Holme and Woodwalton Fens IPA

Location: Between Huntingdon & Peterborough, either side of the B660, which runs east from the A1.

Grid Reference: TL 220 873

Holme & Woodwalton Fens IPA has been recognised as one of 165 Important Plant Areas in the UK.

The key features of this IPA are:

  • One of the best UK examples of threatened habitats of:
    Calcareous fens with Great Fen-sedge
  • Woodwalton Fen is one of Britain's oldest nature reserves and together with Holme Fen, supports extensive areas of rich-fen and allied habitats. These National Nature Reserves are also recognised for their stoneworts, which can be found in the many fen pools and along the extensive ditch systems, also known for their rich aquatic flora. The area is now subject to restoration as part of the Great Fen Project.

    Holme Fen is the lowest point in Britain, lying on the shore of the former Whittlesey Mere, and considered to be the finest, example of silver birch woodland in lowland Britain. More importantly the site contains approximately 5 hectares of rare acid grassland and heath and a hectare of remnant raised bog, an echo of the habitat that would have dominated the area centuries ago. It is the most south-easterly bog of its type in Britain.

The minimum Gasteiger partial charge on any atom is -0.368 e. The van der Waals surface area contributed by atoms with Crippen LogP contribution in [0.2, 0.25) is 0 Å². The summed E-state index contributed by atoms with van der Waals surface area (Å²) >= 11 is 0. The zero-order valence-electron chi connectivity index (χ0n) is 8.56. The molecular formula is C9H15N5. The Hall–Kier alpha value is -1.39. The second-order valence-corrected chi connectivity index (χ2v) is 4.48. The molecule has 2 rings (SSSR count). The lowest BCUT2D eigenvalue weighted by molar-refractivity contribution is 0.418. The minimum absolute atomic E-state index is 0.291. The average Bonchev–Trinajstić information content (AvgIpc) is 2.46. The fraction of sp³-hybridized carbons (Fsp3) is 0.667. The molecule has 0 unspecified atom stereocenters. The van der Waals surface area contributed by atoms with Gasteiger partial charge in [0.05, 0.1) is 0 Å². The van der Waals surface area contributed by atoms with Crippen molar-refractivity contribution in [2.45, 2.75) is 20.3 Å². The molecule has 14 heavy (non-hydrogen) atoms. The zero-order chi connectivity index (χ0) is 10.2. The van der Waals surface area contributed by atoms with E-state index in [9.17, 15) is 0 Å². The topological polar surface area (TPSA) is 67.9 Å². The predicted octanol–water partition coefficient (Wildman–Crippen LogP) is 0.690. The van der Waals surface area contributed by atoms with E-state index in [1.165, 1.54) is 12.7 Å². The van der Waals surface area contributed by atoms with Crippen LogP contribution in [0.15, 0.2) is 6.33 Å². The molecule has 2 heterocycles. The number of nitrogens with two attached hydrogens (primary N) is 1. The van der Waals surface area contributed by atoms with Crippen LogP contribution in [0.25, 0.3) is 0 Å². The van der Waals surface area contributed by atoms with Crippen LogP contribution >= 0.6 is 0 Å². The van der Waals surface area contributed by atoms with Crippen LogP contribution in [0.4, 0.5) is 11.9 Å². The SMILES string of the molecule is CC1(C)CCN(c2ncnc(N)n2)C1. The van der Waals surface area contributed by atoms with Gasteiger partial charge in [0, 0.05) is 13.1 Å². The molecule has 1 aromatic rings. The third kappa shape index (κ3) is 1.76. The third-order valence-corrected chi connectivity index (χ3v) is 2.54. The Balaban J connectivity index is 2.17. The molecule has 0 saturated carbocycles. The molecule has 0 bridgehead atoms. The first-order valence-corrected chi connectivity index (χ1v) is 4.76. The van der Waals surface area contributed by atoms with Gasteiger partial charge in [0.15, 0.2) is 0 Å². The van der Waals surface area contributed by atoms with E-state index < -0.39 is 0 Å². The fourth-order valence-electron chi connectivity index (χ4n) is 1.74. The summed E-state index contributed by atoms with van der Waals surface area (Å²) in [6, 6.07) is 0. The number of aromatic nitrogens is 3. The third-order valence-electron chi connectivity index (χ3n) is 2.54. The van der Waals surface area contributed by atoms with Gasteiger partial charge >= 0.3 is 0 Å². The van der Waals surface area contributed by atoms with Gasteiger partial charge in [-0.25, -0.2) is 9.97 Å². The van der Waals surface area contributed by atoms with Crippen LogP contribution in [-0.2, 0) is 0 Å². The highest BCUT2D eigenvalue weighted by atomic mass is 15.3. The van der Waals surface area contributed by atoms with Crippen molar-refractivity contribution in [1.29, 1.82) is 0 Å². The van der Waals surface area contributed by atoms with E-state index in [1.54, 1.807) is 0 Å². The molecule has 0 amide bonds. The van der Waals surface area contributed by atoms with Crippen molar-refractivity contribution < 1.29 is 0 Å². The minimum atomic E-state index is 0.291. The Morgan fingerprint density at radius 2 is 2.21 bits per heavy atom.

Over many years drainage of the surrounding farm land has caused the peat to shrink and this shrinkage has been recorded by the Holme Fen Post, a cast-iron column that was sunk into the fen in 1852. The column was sunk till its top was level with the peat surface, but it now rises some 4m above ground level. A series of lakes has been created in an attempt to increase the biological interest at the site.

    About 5 km to the south east, Woodwalton Fen occupies a substantial site of 208ha. which features a mosaic of habitats, interlaced with stretches of tranquil waterway and footpaths. The area was dug for peat until the 1920s after which scrub invaded most of the site, but it now features a variety of fen habitats, including purple moor grass meadows, tall fen and scrub communities, woodland, and other assemblages of grasses, sedges, herbs and mosses.

    At Holme Fen, the woodland consists of almost pure birch with a small number of oak trees. Around 450 species of fungi are found in the woodland and mixed scrub on the site. Where commercial peat cutting has led to the creation of areas of open water these support marsh plants such as golden dock. Other plants to be found include climbing corydalis, twayblade, meadow rue, saw sedge, heather, cross-leaved heath, purple moorgrass and the fen wood-rush.

    At Woodwalton Fen, the moorgrass meadows contain ling, bog myrtle, tormentil and saw sedge. The flower-rich mixed fen which covers a significant area is home to meadow rue, yellow iris, swamp meadow-grass and great water dock and the 15 km of ditches support the rare carnivorous bladderwort and water violet. The site also supports two very rare plants; fen violet is found in only two other places in Britain, whilst fen woodrush is unique to the Great Fen in the UK.